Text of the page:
President Biden plans to pull David Chipman’s nomination to lead the Bureau of Alcohol, Tobacco, Firearms and Explosives in the face of opposition from gun rights groups, Republican senators and a few Democrats.
With the Senate evenly divided and Republicans united in opposition, Chipman needed every Democratic and independent senator to push his nomination across the line. In the end, that didn’t happen.
On Thursday, two sources close to the matter told NPR that Biden will pull the nomination in the coming days.
The result leaves the ATF without a Senate-confirmed boss yet again. The agency hasn’t had a confirmed director in six years. It’s had only one since Congress made the position Senate approved in 2006.
It also deals a blow to Biden’s efforts to address what he calls the “epidemic” of gun violence in the United States.
The struggle to get a confirmed director on the books over the years has been due in large part to opposition from gun rights groups like the National Rifle Association.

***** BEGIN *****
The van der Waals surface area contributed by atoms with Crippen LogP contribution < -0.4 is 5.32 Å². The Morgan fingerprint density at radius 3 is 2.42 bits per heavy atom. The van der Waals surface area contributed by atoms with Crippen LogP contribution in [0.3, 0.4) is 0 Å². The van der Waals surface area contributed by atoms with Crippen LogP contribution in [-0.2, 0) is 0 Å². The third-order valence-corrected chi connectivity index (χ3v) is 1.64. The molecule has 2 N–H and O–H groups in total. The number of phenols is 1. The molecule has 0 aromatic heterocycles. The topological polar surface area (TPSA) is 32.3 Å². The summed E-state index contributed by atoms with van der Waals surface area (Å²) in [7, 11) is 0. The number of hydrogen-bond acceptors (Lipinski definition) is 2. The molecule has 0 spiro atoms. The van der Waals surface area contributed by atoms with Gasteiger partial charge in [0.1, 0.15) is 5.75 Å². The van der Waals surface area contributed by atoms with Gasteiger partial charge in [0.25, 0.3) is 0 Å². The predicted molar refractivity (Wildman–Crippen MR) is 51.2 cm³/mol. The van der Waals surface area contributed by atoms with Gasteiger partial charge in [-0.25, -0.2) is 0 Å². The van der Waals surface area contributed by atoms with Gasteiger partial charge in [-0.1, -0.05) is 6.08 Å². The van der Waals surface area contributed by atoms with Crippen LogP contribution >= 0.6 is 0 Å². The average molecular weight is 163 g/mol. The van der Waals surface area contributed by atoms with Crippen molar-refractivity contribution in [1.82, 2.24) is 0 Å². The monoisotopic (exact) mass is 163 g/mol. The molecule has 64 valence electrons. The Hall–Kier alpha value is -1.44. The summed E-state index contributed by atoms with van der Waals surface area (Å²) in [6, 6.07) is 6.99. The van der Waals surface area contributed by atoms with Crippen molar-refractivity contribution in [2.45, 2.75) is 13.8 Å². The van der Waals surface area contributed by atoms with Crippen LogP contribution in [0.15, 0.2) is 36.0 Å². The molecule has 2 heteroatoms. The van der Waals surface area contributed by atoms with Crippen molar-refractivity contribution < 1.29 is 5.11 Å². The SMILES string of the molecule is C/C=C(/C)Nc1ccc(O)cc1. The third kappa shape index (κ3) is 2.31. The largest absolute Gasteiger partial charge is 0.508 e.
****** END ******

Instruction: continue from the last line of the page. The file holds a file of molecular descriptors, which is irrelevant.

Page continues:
That dynamic played out again this time. The NRA, Gun Owners of America, the National Association for Gun Rights and similar groups blasted Chipman’s nomination, calling him a threat to law-abiding gun owners.
Chipman is currently a senior policy adviser at Giffords, the gun violence prevention group started by former Rep. Gabrielle Giffords, who was almost killed in a mass shooting in 2011.
Chipman, who says he himself owns guns, has voiced support for a ban on assault weapons and limits on high-capacity magazines.
Before he became a gun control advocate, he worked for more than two decades for the ATF, first as a special agent in the field and later in a supervisory role.
His advocacy work earned him strong support from the gun violence prevention community. But it also energized gun rights groups, who lobbied hard to try to torpedo his confirmation.
Earlier this summer, Democrats expressed confidence that they’d be able to secure the votes necessary to push Chipman through. But as the summer progressed, Chipman’s nomination ended up stuck in limbo for weeks as a few key Democrats — Joe Manchin of West Virginia and Jon Tester of Montana — as well as independent Angus King of Maine remained on the fence.